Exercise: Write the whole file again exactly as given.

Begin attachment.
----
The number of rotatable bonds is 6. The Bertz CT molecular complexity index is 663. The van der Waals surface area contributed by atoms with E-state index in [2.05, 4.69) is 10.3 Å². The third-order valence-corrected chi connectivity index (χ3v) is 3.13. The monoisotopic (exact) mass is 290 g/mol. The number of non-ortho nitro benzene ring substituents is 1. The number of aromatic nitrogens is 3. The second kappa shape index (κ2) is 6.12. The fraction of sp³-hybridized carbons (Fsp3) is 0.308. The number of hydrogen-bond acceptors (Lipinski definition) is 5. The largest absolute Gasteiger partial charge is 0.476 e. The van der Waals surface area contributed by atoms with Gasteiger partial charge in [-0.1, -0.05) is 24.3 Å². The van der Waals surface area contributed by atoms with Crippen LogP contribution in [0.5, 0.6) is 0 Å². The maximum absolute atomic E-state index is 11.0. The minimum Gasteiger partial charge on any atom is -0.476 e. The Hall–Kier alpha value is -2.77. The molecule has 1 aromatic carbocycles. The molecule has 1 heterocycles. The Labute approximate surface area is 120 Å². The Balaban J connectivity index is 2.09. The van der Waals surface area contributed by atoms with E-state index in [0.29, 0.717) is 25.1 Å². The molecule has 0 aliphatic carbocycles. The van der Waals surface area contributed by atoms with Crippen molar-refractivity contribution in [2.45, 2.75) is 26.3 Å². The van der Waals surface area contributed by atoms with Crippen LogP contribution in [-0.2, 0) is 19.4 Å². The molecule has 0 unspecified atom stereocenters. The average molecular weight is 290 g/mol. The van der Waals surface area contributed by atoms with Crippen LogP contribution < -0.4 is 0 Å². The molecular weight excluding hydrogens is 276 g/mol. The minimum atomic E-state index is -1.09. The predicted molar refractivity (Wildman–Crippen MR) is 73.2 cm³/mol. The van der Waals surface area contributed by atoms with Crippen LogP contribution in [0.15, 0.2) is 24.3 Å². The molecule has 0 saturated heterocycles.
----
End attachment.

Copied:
The number of rotatable bonds is 6. The Bertz CT molecular complexity index is 663. The van der Waals surface area contributed by atoms with E-state index in [2.05, 4.69) is 10.3 Å². The third-order valence-corrected chi connectivity index (χ3v) is 3.13. The monoisotopic (exact) mass is 290 g/mol. The number of non-ortho nitro benzene ring substituents is 1. The number of aromatic nitrogens is 3. The second kappa shape index (κ2) is 6.12. The fraction of sp³-hybridized carbons (Fsp3) is 0.308. The number of hydrogen-bond acceptors (Lipinski definition) is 5. The largest absolute Gasteiger partial charge is 0.476 e. The van der Waals surface area contributed by atoms with Gasteiger partial charge in [-0.1, -0.05) is 24.3 Å². The van der Waals surface area contributed by atoms with Crippen LogP contribution in [0.5, 0.6) is 0 Å². The maximum absolute atomic E-state index is 11.0. The minimum Gasteiger partial charge on any atom is -0.476 e. The Hall–Kier alpha value is -2.77. The molecule has 1 aromatic carbocycles. The molecule has 1 heterocycles. The Labute approximate surface area is 120 Å². The Balaban J connectivity index is 2.09. The van der Waals surface area contributed by atoms with E-state index in [0.29, 0.717) is 25.1 Å². The molecule has 0 aliphatic carbocycles. The van der Waals surface area contributed by atoms with Crippen molar-refractivity contribution in [2.45, 2.75) is 26.3 Å². The van der Waals surface area contributed by atoms with Crippen LogP contribution in [-0.2, 0) is 19.4 Å². The molecule has 0 unspecified atom stereocenters. The average molecular weight is 290 g/mol. The van der Waals surface area contributed by atoms with Crippen LogP contribution < -0.4 is 0 Å². The molecular weight excluding hydrogens is 276 g/mol. The minimum atomic E-state index is -1.09. The predicted molar refractivity (Wildman–Crippen MR) is 73.2 cm³/mol. The van der Waals surface area contributed by atoms with Crippen LogP contribution in [0.15, 0.2) is 24.3 Å². The molecule has 0 saturated heterocycles.